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dc.contributor.advisorDevere, Heather
dc.contributor.authorJudson, Anne-Marie
dc.date.available2012-05-24T21:31:52Z
dc.date.copyright2012
dc.identifier.citationJudson, A. M. (2012). Where is R2P grounded in International law? (Thesis, Master of Arts). University of Otago. Retrieved from http://hdl.handle.net/10523/2279en
dc.identifier.urihttp://hdl.handle.net/10523/2279
dc.description.abstractThe Responsibility to Protect doctrine (R2P) is not a new practice of international customary law, It has grounding in international law. This can be shown through an analysis of international humanitarian and human rights law. This research shows that states have responsibilities, duties and obligations in international law to prevent and protect their citizens from harm. It also shows that R2P as a concept, does not add anything new to existing international customary norms on war crimes, crimes against humanity, genocide and ethnic cleansing. R2P reinforces these duties by declaring them and it is not distinctive in any way from the responsibilities already inherent in the Charter of the United Nations, the International Court of Justice Statute, the Geneva Conventions, and Vienna Convention on the Law of Treaties, the Nuremberg Charter, the Hague Conventions or any other international customary norm in international law related to humanitarian or human rights law. The legal status of R2P is limited to the crime of genocide and war crimes, On the other hand crimes against humanity and ethnic cleansing must also be clearly identified within these two frameworks and not be separated from them. This research also shows that the justification for intervention into a state is limited to war crimes under the Nuremberg, Hague and Geneva Conventions, and genocide is limited to the Genocide Convention. R2P is not a new idea, It has been at the heart of the United Nations General Assembly discussions since 1946. Thus credit must be given to the International Law Commission and their magnum opus over the past 70 years on the responsibilities of states. The Security Council is the only means through which a state can legally intervene in the affairs of another state. This is determined by the legalities of a breach of International Peace and Security. Each participatory state of the United Nations is responsible for supplying in a timely manner the ‘means necessary’ to the Security Council to implement their decisions for the maintenance of International Peace and Security. These responsibilities have not changed, They are firmly grounded in international law.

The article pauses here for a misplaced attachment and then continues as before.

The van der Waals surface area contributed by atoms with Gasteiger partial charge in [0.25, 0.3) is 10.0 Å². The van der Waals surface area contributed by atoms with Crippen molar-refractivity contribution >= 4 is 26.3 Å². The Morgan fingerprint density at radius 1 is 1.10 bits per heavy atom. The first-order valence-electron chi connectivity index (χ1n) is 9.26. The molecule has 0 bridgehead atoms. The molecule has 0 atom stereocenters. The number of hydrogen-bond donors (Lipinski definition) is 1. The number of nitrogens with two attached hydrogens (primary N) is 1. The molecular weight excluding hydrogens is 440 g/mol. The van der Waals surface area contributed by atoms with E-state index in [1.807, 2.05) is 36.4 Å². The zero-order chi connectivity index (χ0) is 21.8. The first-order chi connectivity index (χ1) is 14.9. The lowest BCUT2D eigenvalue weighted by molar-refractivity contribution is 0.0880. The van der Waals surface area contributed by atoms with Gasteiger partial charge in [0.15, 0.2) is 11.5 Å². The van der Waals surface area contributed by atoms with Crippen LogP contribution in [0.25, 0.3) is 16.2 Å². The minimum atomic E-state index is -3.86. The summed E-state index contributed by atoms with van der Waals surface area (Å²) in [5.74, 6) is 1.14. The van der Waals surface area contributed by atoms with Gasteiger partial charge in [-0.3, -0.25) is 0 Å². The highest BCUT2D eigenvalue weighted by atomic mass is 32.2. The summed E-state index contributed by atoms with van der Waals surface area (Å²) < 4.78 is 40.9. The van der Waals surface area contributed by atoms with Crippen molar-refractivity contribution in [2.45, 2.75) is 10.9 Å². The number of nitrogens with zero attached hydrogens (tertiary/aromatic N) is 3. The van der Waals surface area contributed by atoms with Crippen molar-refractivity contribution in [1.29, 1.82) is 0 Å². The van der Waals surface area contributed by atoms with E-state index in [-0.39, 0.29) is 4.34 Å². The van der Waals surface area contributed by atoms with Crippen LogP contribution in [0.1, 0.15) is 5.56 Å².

dc.format.mimetypeapplication/pdf
dc.language.isoen
dc.publisherUniversity of Otago
dc.rightsAll items in OUR Archive are provided for private study and research purposes and are protected by copyright with all rights reserved unless otherwise indicated.
dc.subjectR2P
dc.subjectInternational law
dc.subjectInternational Covenant of Civil and Political Rights
dc.subjectResponsibility to Protect
dc.titleWhere is R2P grounded in International law?
dc.typeThesis
dc.date.updated2012-05-24T04:28:21Z
dc.language.rfc3066en
thesis.degree.disciplinePeace and Conflict Studies
thesis.degree.nameMaster of Arts
thesis.degree.grantorUniversity of Otago
thesis.degree.levelMasters
otago.openaccessOpen
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